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Is it possible for her to have a non customer facing / contact role? As you don't say what your business does and what she does within it it is impossible to look at options for an alternative role.
If this is not going to be possible, can you reduce her hours on medical grounds?
I think you have to start off trying to be nice and accept this is very important social interaction and feeling needed for her, but obviously your company cannot maintain someone who is having a negative effect.
You could ask your customers what they suggest and be honest with them and see if they can deal with it by going round her, or maybe some work from home.
It is impossible to emphasise enough the need to feel useful in an older person, but equally they need to realise that certain things are becoming beyond them. Try and be positive, sit down with her and have a chat about how she is finding things as well as how your customers are having difficulties - she may actually be keeping going because she feels she owes it to you and would actually like to do less. Until you start having the conversation you won't know how it will go, but don't try and plan it to the last detail - it won't go the way that fits your plan, it never does - just have notes on options and things you want to cover and start with an open mind. Best wishes to you both.
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Reply to TaylorUK
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Myownlife Jun 11, 2021
Excellent answer! Too many people want to document for legal purposes and basically then fire her. Companies would be much better off in the long run if it was a place of encouragement and team support, rather than, oh a problem employee, get rid of them.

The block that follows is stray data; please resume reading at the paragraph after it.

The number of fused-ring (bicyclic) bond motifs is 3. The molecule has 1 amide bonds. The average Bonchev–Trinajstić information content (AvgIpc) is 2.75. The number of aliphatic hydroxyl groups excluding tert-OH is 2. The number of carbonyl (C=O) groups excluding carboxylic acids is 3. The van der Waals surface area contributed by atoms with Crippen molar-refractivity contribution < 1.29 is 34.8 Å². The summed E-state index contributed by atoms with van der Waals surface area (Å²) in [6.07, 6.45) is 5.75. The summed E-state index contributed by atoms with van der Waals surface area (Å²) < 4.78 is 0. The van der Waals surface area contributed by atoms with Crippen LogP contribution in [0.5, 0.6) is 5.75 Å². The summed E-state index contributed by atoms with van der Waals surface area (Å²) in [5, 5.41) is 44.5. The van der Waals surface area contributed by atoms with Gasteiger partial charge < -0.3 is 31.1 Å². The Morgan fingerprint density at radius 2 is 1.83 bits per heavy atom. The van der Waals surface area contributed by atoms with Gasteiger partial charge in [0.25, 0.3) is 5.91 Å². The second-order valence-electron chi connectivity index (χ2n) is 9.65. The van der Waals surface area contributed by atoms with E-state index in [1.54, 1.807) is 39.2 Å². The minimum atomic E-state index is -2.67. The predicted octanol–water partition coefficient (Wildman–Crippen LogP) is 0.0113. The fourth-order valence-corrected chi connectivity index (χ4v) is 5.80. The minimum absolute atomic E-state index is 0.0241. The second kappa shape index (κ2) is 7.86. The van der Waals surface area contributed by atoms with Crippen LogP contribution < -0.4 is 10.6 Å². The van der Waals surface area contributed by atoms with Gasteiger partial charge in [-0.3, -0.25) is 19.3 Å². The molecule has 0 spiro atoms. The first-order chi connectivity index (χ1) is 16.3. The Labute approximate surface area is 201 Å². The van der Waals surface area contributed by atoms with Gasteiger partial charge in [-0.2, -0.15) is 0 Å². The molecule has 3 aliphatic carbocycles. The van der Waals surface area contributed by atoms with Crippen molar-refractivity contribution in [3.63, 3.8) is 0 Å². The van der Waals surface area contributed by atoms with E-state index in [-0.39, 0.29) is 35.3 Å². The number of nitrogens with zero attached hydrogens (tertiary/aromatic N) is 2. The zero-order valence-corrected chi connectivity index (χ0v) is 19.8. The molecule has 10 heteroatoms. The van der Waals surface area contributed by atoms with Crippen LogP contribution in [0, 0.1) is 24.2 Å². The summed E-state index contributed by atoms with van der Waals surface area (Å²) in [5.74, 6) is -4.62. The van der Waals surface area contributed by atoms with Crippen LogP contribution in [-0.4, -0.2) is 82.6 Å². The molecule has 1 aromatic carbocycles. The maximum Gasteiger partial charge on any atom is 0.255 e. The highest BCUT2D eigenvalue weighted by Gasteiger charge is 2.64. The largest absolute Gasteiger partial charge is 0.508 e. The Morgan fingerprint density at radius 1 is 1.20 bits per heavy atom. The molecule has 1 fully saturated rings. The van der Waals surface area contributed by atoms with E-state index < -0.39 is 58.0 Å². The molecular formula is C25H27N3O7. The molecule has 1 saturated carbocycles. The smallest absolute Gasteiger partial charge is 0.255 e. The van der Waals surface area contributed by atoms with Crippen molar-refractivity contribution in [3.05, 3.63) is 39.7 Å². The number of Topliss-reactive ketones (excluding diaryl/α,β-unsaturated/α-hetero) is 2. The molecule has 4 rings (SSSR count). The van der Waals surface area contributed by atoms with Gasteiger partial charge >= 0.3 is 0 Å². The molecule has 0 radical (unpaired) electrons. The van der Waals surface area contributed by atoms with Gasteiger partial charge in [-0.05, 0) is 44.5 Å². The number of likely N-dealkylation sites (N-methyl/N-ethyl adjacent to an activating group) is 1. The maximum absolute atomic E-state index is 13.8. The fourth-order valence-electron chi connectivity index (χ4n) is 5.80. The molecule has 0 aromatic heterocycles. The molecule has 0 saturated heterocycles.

(1)
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Save your business and her dignity. Let her resign.
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Reply to vegaslady
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MaryKathleen Jun 11, 2021
Inside of resigning, how about retire her with a party or luncheon.
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I posted earlier, but have been thinking about this. Yes… at the end of the day it’s about business. However, this is lady is an individual that obviously is dedicated and wants to remain busy. Is there some way to restructure her job to tasks she can handle? Can you ask her to go part time? Can you ask her what her retirement plans are? My husband owns 3 businesses. I understand how difficult this is. He just went through something similar with his mom! He gave her tasks she could do efficiently.
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Reply to Sunnydayze
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Myownlife Jun 11, 2021
I think your answer is the kindest way to approach this sweet 83-year old who you obviously care for.
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I’m sorry you are in this position. I employ an 80 yr old. She’s not as sharp as she used to be but still so great I’ll be very sorry when she is gone. Since I don’t know what type of business you have or how big a deal her mistakes were, it’s hard to to comment.
How much extra business do you have because you have an 83 yr old working for you? I’d look for a way to promote her.
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Reply to 97yroldmom